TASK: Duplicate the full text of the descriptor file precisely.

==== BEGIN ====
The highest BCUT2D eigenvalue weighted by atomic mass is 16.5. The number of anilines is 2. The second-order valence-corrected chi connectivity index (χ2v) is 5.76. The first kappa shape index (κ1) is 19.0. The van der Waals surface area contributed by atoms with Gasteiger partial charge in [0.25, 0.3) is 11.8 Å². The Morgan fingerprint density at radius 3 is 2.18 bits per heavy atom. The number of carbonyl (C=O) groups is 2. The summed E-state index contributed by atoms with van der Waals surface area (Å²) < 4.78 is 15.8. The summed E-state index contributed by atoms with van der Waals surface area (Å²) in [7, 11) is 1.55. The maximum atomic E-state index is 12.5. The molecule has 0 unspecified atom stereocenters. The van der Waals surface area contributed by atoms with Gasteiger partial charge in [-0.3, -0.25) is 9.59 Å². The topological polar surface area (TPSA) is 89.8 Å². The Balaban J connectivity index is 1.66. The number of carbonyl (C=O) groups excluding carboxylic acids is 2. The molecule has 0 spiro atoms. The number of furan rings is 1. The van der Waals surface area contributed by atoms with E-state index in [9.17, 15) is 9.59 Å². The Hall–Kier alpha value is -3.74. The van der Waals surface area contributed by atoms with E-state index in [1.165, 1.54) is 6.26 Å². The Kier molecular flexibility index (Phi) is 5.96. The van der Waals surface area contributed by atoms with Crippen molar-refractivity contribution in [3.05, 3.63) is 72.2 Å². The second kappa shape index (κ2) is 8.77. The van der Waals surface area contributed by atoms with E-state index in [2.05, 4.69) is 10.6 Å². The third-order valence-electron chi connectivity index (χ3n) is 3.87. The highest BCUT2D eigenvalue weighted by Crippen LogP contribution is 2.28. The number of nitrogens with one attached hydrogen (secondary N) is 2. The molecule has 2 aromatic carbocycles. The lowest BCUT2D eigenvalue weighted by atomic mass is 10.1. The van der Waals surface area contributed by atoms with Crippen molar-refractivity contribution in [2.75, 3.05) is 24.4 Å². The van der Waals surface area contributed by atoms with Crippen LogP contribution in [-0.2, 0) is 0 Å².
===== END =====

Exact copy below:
The highest BCUT2D eigenvalue weighted by atomic mass is 16.5. The number of anilines is 2. The second-order valence-corrected chi connectivity index (χ2v) is 5.76. The first kappa shape index (κ1) is 19.0. The van der Waals surface area contributed by atoms with Gasteiger partial charge in [0.25, 0.3) is 11.8 Å². The Morgan fingerprint density at radius 3 is 2.18 bits per heavy atom. The number of carbonyl (C=O) groups is 2. The summed E-state index contributed by atoms with van der Waals surface area (Å²) < 4.78 is 15.8. The summed E-state index contributed by atoms with van der Waals surface area (Å²) in [7, 11) is 1.55. The maximum atomic E-state index is 12.5. The molecule has 0 unspecified atom stereocenters. The van der Waals surface area contributed by atoms with Gasteiger partial charge in [-0.3, -0.25) is 9.59 Å². The topological polar surface area (TPSA) is 89.8 Å². The Balaban J connectivity index is 1.66. The number of carbonyl (C=O) groups excluding carboxylic acids is 2. The molecule has 0 spiro atoms. The number of furan rings is 1. The van der Waals surface area contributed by atoms with E-state index in [9.17, 15) is 9.59 Å². The Hall–Kier alpha value is -3.74. The van der Waals surface area contributed by atoms with E-state index in [1.165, 1.54) is 6.26 Å². The Kier molecular flexibility index (Phi) is 5.96. The van der Waals surface area contributed by atoms with Crippen molar-refractivity contribution in [3.05, 3.63) is 72.2 Å². The second kappa shape index (κ2) is 8.77. The van der Waals surface area contributed by atoms with E-state index in [2.05, 4.69) is 10.6 Å². The third-order valence-electron chi connectivity index (χ3n) is 3.87. The highest BCUT2D eigenvalue weighted by Crippen LogP contribution is 2.28. The number of nitrogens with one attached hydrogen (secondary N) is 2. The molecule has 2 aromatic carbocycles. The lowest BCUT2D eigenvalue weighted by atomic mass is 10.1. The van der Waals surface area contributed by atoms with Crippen molar-refractivity contribution in [2.75, 3.05) is 24.4 Å². The van der Waals surface area contributed by atoms with Crippen LogP contribution in [-0.2, 0) is 0 Å².